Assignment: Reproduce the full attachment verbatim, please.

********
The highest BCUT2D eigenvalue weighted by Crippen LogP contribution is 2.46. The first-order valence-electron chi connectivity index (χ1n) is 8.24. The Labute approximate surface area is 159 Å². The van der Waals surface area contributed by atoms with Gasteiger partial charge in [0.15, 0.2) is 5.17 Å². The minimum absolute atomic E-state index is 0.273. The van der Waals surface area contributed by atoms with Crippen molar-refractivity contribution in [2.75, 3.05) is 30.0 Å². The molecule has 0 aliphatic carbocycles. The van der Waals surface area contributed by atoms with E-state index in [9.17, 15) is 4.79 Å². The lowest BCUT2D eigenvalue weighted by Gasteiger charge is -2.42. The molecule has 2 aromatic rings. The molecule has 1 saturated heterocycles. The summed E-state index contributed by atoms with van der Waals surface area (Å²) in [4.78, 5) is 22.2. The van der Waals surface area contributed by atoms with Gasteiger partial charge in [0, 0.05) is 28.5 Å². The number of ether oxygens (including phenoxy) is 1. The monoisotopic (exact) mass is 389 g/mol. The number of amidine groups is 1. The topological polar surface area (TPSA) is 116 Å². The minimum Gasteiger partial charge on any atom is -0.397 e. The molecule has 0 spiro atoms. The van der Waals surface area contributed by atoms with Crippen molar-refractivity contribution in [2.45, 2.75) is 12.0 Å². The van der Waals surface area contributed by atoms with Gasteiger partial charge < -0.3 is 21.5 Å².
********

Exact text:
The highest BCUT2D eigenvalue weighted by Crippen LogP contribution is 2.46. The first-order valence-electron chi connectivity index (χ1n) is 8.24. The Labute approximate surface area is 159 Å². The van der Waals surface area contributed by atoms with Gasteiger partial charge in [0.15, 0.2) is 5.17 Å². The minimum absolute atomic E-state index is 0.273. The van der Waals surface area contributed by atoms with Crippen molar-refractivity contribution in [2.75, 3.05) is 30.0 Å². The molecule has 0 aliphatic carbocycles. The van der Waals surface area contributed by atoms with E-state index in [9.17, 15) is 4.79 Å². The lowest BCUT2D eigenvalue weighted by Gasteiger charge is -2.42. The molecule has 2 aromatic rings. The molecule has 1 saturated heterocycles. The summed E-state index contributed by atoms with van der Waals surface area (Å²) in [4.78, 5) is 22.2. The van der Waals surface area contributed by atoms with Gasteiger partial charge in [0, 0.05) is 28.5 Å². The number of ether oxygens (including phenoxy) is 1. The monoisotopic (exact) mass is 389 g/mol. The number of amidine groups is 1. The topological polar surface area (TPSA) is 116 Å². The minimum Gasteiger partial charge on any atom is -0.397 e. The molecule has 0 spiro atoms. The van der Waals surface area contributed by atoms with Crippen molar-refractivity contribution in [2.45, 2.75) is 12.0 Å². The van der Waals surface area contributed by atoms with Gasteiger partial charge < -0.3 is 21.5 Å².